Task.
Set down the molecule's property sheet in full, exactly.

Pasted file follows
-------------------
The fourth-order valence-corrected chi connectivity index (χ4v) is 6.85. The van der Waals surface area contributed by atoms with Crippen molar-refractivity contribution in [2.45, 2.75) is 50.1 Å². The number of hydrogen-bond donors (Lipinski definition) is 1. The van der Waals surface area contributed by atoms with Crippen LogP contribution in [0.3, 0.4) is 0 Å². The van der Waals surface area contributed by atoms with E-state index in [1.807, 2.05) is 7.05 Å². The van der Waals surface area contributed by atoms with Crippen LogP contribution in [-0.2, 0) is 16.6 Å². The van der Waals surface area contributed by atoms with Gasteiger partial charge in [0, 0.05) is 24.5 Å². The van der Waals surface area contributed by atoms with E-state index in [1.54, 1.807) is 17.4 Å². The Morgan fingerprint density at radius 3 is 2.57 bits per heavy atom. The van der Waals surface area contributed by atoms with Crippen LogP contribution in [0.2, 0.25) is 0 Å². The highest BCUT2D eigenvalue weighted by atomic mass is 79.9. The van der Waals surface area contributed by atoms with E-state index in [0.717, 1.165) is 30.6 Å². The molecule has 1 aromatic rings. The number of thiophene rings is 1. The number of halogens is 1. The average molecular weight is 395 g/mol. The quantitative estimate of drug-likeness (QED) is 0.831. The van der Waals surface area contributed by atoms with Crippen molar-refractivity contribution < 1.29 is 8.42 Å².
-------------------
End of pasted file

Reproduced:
The fourth-order valence-corrected chi connectivity index (χ4v) is 6.85. The van der Waals surface area contributed by atoms with Crippen molar-refractivity contribution in [2.45, 2.75) is 50.1 Å². The number of hydrogen-bond donors (Lipinski definition) is 1. The van der Waals surface area contributed by atoms with Crippen LogP contribution in [0.3, 0.4) is 0 Å². The van der Waals surface area contributed by atoms with E-state index in [1.807, 2.05) is 7.05 Å². The van der Waals surface area contributed by atoms with Crippen LogP contribution in [-0.2, 0) is 16.6 Å². The van der Waals surface area contributed by atoms with Gasteiger partial charge in [0, 0.05) is 24.5 Å². The van der Waals surface area contributed by atoms with E-state index in [1.54, 1.807) is 17.4 Å². The Morgan fingerprint density at radius 3 is 2.57 bits per heavy atom. The van der Waals surface area contributed by atoms with Crippen LogP contribution in [0.2, 0.25) is 0 Å². The highest BCUT2D eigenvalue weighted by atomic mass is 79.9. The van der Waals surface area contributed by atoms with E-state index in [0.717, 1.165) is 30.6 Å². The molecule has 1 aromatic rings. The number of thiophene rings is 1. The number of halogens is 1. The average molecular weight is 395 g/mol. The quantitative estimate of drug-likeness (QED) is 0.831. The van der Waals surface area contributed by atoms with Crippen molar-refractivity contribution < 1.29 is 8.42 Å².